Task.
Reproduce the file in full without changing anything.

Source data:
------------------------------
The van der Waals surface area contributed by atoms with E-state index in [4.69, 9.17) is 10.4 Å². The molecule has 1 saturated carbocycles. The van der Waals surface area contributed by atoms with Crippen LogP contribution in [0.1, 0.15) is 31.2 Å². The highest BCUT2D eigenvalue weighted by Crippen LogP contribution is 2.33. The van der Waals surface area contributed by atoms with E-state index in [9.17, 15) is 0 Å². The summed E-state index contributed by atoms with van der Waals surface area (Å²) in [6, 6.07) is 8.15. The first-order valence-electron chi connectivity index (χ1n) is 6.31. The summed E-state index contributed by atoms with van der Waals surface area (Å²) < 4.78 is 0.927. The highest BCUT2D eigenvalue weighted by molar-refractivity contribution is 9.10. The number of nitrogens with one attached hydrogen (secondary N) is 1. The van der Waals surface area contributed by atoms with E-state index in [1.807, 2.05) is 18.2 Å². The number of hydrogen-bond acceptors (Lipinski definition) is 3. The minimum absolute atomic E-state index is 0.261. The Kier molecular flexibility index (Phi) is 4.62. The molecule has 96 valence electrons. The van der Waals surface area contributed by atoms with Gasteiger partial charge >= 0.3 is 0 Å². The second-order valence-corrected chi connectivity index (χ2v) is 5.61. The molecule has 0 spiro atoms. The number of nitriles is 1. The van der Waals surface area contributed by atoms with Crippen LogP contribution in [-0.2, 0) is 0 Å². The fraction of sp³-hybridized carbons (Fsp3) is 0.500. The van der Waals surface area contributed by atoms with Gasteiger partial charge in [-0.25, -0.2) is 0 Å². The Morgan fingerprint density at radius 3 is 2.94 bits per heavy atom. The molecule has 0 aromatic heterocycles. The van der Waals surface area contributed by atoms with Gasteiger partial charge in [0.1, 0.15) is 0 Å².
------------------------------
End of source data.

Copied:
The van der Waals surface area contributed by atoms with E-state index in [4.69, 9.17) is 10.4 Å². The molecule has 1 saturated carbocycles. The van der Waals surface area contributed by atoms with Crippen LogP contribution in [0.1, 0.15) is 31.2 Å². The highest BCUT2D eigenvalue weighted by Crippen LogP contribution is 2.33. The van der Waals surface area contributed by atoms with E-state index in [9.17, 15) is 0 Å². The summed E-state index contributed by atoms with van der Waals surface area (Å²) in [6, 6.07) is 8.15. The first-order valence-electron chi connectivity index (χ1n) is 6.31. The summed E-state index contributed by atoms with van der Waals surface area (Å²) < 4.78 is 0.927. The highest BCUT2D eigenvalue weighted by molar-refractivity contribution is 9.10. The number of nitrogens with one attached hydrogen (secondary N) is 1. The van der Waals surface area contributed by atoms with E-state index in [1.807, 2.05) is 18.2 Å². The number of hydrogen-bond acceptors (Lipinski definition) is 3. The minimum absolute atomic E-state index is 0.261. The Kier molecular flexibility index (Phi) is 4.62. The molecule has 96 valence electrons. The van der Waals surface area contributed by atoms with Gasteiger partial charge >= 0.3 is 0 Å². The second-order valence-corrected chi connectivity index (χ2v) is 5.61. The molecule has 0 spiro atoms. The number of nitriles is 1. The van der Waals surface area contributed by atoms with Crippen LogP contribution in [-0.2, 0) is 0 Å². The fraction of sp³-hybridized carbons (Fsp3) is 0.500. The van der Waals surface area contributed by atoms with Gasteiger partial charge in [-0.25, -0.2) is 0 Å². The Morgan fingerprint density at radius 3 is 2.94 bits per heavy atom. The molecule has 0 aromatic heterocycles. The van der Waals surface area contributed by atoms with Gasteiger partial charge in [0.1, 0.15) is 0 Å².